Many of the interesting and value-creating developments of the past 25 years of information technology can broadly be categorized as either decreasing overhead or increasing granularity of either computation or information interaction. Put in plainer English, much of what computers and the web have done is enable ever-smaller and more personal activities involving sophisticated equipment and technology.
To wit, the early days of computing were dominated by mainframe computers, huge beasts only found in the largest of organizations. Within those organizations individuals signed up for small slices of time and the rest was a dead zone. As computing moved from mainframes to mini’s and mini’s to micro’s and finally to PCs, the overhead was cut by an order of magnitude each time, ultimately resulting in individual home use of spreadsheets, publishing and, of course, games, all of which would have been unavailable to such users even a decade earlier.
We saw the same thing with software – for much of the art of enterprise IT’s development, software was sold as a monolithic piece of code, requiring months of consultant time to customize it to a given organization’s needs. Only large organizations could afford CRM systems, supply chain management, etc… Enterprise software was for the big guys, until Salesforce.com and others came along with Software-as-a-Service, cutting down the overhead by employing a hosted, multi-tenant model to deliver software. Quickly, if not overnight, small and medium-sized businesses gained access to enterprise capabilities, and now this is the primary method by which software is delivered.
We’re seeing the same phenomenon with computing infrastructure. In the first few innings of the internet, web companies made significant investments in infrastructure. Now, cloud computing enables ever-smaller organizations (down to individuals) to deploy web services, as people pay as they go.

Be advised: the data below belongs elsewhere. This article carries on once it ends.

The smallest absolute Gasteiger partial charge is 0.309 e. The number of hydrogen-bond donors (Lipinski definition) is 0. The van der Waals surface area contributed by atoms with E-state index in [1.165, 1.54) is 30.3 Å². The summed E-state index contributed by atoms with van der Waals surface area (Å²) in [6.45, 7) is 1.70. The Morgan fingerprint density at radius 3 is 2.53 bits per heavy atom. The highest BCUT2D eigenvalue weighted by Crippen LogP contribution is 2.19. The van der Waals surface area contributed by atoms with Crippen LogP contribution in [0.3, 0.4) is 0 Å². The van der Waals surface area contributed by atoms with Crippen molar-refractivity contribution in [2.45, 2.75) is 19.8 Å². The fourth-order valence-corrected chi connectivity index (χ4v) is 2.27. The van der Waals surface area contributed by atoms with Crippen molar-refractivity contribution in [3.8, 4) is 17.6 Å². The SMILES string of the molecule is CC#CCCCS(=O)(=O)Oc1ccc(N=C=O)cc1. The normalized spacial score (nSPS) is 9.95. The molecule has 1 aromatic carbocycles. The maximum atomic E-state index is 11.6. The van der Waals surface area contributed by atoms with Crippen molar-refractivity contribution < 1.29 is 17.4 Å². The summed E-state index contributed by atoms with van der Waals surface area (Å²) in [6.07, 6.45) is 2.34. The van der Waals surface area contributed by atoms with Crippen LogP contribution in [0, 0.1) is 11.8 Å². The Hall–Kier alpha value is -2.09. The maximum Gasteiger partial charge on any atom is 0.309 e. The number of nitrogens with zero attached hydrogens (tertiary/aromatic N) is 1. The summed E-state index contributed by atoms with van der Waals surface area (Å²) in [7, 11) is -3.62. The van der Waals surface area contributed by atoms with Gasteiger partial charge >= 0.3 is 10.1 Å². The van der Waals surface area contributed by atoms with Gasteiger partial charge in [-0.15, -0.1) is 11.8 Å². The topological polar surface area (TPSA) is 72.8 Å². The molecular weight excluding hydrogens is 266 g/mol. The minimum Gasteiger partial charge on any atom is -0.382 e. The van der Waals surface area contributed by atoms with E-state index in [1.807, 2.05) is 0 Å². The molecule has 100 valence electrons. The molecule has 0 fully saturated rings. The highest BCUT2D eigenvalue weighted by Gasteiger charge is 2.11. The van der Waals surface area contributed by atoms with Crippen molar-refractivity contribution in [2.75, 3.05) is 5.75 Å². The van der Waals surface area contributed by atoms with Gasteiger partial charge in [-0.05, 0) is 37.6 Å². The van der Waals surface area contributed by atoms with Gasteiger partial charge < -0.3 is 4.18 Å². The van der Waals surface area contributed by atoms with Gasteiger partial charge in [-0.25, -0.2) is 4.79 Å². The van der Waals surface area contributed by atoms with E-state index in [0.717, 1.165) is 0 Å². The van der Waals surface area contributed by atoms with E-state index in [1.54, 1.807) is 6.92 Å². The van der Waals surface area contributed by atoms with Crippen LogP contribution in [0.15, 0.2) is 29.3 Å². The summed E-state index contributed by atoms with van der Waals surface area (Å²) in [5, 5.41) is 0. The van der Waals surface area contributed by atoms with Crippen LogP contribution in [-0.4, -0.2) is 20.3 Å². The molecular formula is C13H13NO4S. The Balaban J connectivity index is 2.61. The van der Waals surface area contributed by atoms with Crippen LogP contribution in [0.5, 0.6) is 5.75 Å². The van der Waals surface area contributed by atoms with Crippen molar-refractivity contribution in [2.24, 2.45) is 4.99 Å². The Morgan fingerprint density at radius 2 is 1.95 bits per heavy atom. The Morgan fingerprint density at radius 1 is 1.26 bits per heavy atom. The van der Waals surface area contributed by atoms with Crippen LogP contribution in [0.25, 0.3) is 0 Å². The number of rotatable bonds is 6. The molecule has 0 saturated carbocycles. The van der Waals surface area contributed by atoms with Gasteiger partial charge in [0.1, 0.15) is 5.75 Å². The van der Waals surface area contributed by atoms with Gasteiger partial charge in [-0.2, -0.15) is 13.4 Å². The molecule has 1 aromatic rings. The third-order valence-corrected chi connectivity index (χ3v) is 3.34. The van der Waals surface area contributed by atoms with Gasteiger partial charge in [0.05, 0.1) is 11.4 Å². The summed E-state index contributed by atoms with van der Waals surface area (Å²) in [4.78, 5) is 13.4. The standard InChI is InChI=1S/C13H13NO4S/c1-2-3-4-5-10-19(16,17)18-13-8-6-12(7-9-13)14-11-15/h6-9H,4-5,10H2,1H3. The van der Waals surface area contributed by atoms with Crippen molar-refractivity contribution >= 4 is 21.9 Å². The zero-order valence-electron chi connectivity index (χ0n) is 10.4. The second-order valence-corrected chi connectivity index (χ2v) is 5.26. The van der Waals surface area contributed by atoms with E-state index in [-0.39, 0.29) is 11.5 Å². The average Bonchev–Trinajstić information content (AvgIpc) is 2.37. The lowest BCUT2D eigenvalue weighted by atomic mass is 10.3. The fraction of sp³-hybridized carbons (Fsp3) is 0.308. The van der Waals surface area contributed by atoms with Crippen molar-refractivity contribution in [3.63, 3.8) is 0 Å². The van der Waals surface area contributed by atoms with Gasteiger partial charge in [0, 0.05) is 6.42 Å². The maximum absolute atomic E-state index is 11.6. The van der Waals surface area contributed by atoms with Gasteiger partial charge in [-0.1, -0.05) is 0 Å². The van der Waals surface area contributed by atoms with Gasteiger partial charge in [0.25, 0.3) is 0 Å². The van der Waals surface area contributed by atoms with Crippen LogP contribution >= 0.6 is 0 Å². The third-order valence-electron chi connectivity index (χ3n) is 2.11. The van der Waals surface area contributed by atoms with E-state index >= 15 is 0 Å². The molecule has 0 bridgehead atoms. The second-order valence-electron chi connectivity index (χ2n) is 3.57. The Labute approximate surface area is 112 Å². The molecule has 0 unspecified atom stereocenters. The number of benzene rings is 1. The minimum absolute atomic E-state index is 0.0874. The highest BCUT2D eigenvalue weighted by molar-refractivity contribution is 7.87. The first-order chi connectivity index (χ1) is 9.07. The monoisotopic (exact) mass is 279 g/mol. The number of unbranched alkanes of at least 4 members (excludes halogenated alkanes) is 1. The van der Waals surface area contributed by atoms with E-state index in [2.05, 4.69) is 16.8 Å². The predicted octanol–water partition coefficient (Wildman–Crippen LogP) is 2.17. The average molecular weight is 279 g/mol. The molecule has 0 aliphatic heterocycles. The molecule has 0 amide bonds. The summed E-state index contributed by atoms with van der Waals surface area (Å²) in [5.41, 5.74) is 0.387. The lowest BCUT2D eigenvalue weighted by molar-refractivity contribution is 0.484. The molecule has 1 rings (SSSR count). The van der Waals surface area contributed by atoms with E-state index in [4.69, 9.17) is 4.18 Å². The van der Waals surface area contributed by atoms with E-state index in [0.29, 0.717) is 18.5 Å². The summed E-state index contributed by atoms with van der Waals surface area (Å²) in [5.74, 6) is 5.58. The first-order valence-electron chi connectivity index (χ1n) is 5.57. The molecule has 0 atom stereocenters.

People have gotten used to pay-as-you-go services. We buy cheap netbooks that run hosted software that’s run in the cloud. It’s against this backdrop that I’m pleased to announce RRE’s investment in Solvate, a company building a technology-enabled platform to deploy “Staffing-as-a-Service”. This concept, which could also be called Work-as-a-service (my term, not the company’s) means that people can pay as they go for a variety of different types of work, from administrative assistance to lightweight IT work to travel planning. I think of it as a hosted service to do the kind of stuff that sits on my to-do list endlessly waiting for a free weekend that never comes.
Solvate enables people to easily onboard (and then wind down) an extra pair of skilled hands and aim them at whatever tasks you need done. Solvate’s Timesmiths (the folks doing the work) are vetted by the company and are US-based. Solvate’s team and technology provide the front-end and match work with Timesmiths that are capable and available. We think this solves a lot of little problems, and adds up to a big vision for changing the way people deal with work. We’re delighted to join Mike, Julie and the Solvate team.